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Can you guess what the facades of Strip resorts have in common?

What do the Fontainebleau, Resorts World, Bellagio, Mandalay Bay, Wynn Las Vegas, Caesars Palace, Park MGM, Excalibur and many major Las Vegas Strip casinos have in common?

The exteriors of the megaresorts are fashioned using Dryvit, a synthetic stucco that once hardened can imitate the faux architectural flourishes Las Vegas is famous for, from simulated red bricks and shiny metal to the facade of an old Tuscan villa.

“I’ll bet 85 percent of the Strip is done with Dryvit,” said Kevin Norton, outside sales representative of North Las Vegas-based L&W Supply, local distributor of the building material.

Not only Strip resorts but the Circa hotel downtown used Dryvit for exterior cladding, as did several Las Vegas Valley hospitals, Norton said.

Dryvit is an acrylic material mixed with cement that comes in five-gallon buckets that workers usually apply using a hawk and a trowel like smoothing over fresh-poured cement, he said.

The stuff, available in dozens of colors, is smeared either directly on the sides of a building on plywood or other substrate as a final finish or spread on large mesh-screen and foam covered pre-fabricated panels.

The panels, from 10 feet to one story in size, are lifted up using a crane, then bolted and cemented to the main structure.

Developers like to use it because it reduces construction costs and completion time, provides an extra layer of insulation, energy efficiency, water drainage and lightens the structure so that heavy beams are not required, as say in a building made of real bricks, Norton said.

To mimic a brick building look, Dryvit paste is spread over a template in a factory that when dried appear as rows of clay bricks and mortar.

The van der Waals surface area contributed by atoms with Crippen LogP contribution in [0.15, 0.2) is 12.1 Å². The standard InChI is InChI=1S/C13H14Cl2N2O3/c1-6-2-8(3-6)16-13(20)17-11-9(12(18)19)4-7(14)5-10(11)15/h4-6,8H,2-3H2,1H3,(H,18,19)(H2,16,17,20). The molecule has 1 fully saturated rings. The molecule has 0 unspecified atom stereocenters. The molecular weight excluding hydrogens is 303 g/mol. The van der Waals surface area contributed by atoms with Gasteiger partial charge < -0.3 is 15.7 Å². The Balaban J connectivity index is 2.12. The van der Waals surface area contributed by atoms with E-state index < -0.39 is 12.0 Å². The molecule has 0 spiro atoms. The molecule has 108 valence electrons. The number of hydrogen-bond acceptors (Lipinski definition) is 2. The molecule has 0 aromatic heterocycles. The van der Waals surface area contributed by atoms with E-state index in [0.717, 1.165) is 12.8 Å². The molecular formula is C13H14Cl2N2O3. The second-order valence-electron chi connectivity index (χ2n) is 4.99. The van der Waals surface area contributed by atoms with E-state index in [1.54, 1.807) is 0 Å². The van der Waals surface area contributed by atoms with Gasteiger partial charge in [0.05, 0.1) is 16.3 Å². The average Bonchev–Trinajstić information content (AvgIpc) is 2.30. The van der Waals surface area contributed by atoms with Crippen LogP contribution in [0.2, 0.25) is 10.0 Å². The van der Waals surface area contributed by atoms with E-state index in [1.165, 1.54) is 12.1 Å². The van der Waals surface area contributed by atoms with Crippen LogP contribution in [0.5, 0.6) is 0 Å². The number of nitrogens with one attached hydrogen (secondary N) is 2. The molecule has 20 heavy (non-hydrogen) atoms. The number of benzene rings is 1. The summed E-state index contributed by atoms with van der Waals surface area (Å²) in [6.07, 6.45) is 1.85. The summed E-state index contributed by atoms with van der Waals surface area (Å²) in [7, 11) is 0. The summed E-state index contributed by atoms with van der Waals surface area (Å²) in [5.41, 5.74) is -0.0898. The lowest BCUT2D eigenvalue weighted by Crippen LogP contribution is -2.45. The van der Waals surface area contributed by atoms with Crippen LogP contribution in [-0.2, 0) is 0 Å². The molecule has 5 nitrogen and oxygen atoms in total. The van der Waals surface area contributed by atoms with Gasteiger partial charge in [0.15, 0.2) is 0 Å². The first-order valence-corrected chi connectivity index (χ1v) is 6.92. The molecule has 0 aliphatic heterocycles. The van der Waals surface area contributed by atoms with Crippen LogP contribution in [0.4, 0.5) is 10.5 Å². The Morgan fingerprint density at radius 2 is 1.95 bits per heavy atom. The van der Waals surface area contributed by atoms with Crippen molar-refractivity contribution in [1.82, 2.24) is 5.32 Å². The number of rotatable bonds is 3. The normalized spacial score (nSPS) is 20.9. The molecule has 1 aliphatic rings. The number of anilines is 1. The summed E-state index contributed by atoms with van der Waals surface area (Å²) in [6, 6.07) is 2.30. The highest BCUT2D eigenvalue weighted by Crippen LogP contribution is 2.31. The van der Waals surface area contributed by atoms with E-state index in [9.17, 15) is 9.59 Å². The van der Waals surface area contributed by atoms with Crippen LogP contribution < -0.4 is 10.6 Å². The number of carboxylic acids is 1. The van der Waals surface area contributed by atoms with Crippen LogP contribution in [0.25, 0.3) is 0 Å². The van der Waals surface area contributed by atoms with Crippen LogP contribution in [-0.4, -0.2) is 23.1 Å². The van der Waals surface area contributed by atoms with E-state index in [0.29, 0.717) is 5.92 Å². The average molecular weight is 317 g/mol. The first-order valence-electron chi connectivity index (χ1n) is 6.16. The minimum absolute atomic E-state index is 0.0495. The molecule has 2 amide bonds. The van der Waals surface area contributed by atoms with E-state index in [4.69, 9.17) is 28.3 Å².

“It saves about one-third the cost of bricks,” he said. “It can create whatever they want. It’s just how the world has gone.”

The options for Dryvit finishes on the surface of a building can be, in the case of the area beside the porte cochere at Resorts World, panels that look like real metal, thanks to its “ReflectIt Smooth” paint, Norton said.

“It’s like painting a car with a high metallic finish on it,” Norton said.

There are other finishes such as the light beige colored “Tuscan Glaze” to “simulate century old plaster” look and ones that make a building appear to be made out of wood grain, granite, limestone or travertine blocks, according to Dryvit’s website.

“Finally, by easily adding decorative shapes, the architect can recreate classic architecture,” as stated on the website.

Dryvit, or what is known in the industry as an exterior insulation and finish system, was created in 1969. It is manufactured by Dryvit Systems, Inc. in Rhode Island and “used successfully on more than 450,000 commercial and residential buildings,” according to the website.

Contact Jeff Burbank at jburbank@reviewjournal.com or 702-383-0382. Follow him @JeffBurbank2 on X.

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